Dr. Julia Wright is Deputy Director of the Centre for Agroecology and Food Security, a joint applied research and development initiative of Coventry University and Garden Organic, based in the Midlands, where she is responsible for the development of applied research projects in the thematic areas of the centre, the development and running of higher education and professional development courses, and postgraduate supervision

Julia has over 25 years' experience in sustainable agricultural applied research and development, with a focus on the application of agroecological, organic and permaculture principles and approaches to contemporary farming issues. She has worked for government, the UN and CGIAR systems, non-government organisations and the private sector, and has worked in a broad range of countries in Europe, Latin America, Asia and Africa

Julia has supervised masters students on agriculture in humanitarian contexts (Sri Lanka) and indigenous ethno-botany (Tanzania), PhD students on institutional aspects of organic agriculture (Jordan), and on climate change and agriculture in the UK, and has been external examiner for PhDs in mixed farming systems (Cuba) at Wageningen University. She is a leading expert in Cuban farming and food systems post-1990, and sits on the editorial board of the International Journal of Cuban Studies.

Julia is a Deployable Civilian Expert with the government's Stabilisation Unit and has undergone hostile environment awareness training. She undertakes consultancy work, previously for the FAO, IFAD, Coventry University, International Federation of Organic Agriculture Movements, Overseas Development Institute, Learning by Design, Garden Organic, and the Government Office for Science. She has served on the board of trustees for the Bioregional Development Group and Steering Committee of Transition Town Leamington, and is currently on the editorial board of the International Journal of Cuban Studies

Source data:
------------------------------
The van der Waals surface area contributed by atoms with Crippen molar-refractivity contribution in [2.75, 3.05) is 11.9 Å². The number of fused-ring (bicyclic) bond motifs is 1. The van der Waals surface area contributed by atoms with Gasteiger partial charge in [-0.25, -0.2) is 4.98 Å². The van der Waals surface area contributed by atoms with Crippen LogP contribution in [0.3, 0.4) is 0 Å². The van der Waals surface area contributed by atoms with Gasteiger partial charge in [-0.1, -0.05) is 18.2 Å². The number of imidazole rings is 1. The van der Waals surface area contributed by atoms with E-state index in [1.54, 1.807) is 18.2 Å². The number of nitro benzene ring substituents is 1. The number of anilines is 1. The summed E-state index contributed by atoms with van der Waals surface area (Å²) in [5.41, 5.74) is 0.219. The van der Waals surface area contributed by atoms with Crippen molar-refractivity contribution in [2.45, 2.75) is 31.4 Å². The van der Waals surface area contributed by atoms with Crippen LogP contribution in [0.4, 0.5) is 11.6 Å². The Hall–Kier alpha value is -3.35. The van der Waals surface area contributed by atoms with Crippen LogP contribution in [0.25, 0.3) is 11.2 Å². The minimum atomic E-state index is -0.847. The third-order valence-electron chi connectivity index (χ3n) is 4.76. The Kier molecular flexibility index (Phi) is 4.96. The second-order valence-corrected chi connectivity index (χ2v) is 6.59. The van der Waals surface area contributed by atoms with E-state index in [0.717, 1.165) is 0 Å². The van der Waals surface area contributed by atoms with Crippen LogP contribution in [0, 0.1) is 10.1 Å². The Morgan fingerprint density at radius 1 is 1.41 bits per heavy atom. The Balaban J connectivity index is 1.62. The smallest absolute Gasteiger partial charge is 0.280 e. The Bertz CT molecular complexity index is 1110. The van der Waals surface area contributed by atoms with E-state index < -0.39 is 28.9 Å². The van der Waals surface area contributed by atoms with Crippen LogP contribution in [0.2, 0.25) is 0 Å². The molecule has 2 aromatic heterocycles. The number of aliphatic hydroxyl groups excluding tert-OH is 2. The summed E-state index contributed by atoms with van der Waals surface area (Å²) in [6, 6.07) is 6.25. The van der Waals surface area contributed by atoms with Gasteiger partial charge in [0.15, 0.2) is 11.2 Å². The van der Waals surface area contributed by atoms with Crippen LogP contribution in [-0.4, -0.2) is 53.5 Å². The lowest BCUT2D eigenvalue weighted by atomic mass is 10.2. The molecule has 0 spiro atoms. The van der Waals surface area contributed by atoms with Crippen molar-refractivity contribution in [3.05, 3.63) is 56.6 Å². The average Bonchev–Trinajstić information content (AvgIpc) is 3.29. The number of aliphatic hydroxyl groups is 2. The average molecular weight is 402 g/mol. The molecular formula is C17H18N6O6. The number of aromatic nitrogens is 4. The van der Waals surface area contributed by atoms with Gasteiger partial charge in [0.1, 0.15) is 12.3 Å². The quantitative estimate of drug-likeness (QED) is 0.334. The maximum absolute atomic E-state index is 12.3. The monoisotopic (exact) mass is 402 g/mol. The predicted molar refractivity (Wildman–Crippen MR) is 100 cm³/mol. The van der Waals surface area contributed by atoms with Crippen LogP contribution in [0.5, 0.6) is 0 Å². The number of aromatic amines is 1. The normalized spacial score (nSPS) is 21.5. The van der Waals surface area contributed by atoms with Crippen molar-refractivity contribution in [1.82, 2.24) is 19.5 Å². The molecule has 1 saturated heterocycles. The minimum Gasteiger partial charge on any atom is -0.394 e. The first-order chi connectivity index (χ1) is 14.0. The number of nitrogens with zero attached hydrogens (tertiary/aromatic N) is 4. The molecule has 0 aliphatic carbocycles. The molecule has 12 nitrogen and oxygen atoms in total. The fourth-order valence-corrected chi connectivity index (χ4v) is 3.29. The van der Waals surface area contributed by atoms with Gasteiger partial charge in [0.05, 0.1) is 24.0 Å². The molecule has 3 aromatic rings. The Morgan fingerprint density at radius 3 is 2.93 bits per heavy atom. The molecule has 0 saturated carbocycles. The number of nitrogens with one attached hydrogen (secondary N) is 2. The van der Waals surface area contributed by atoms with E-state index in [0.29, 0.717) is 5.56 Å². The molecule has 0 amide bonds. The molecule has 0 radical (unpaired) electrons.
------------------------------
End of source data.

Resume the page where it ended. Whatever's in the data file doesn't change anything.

Geoff Tansey - writer and consultant

Geoff Tansey has worked on food, agriculture and development issues since the mid-1970s, when helped found and edit the journal Food Policy. He has degrees in Soil Science and History and Social Studies of Science and has worked on various agricultural development projects in Turkey, Mongolia, Albania and Kazakhstan. Geoff has been a freelance writer, consultant, and occasional broadcaster since the early 1980s and has contributed to The Guardian, Financial Times, BBC Farming World and BBC Farming Today, as well as having written and edited a range of books, including The Food System - a guide (1995) and The Future Control of Food – guide to international negotiations and rules on intellectual property, biodiversity and food security (2008). He received a Joseph Rowntree Charitable Trust Visionaries for a Just and Peaceful World award in 2005, the Derek Cooper Award for ‘best food campaigner /educator' in the 2008 BBC Food and Farming Awards and was the joint winner of the award for campaigning writing by the Guild of Food Writers in 2009. He has been a member of the Food Ethics Council since 2000 and is an honorary visiting fellow at Bradford and Newcastle Universities.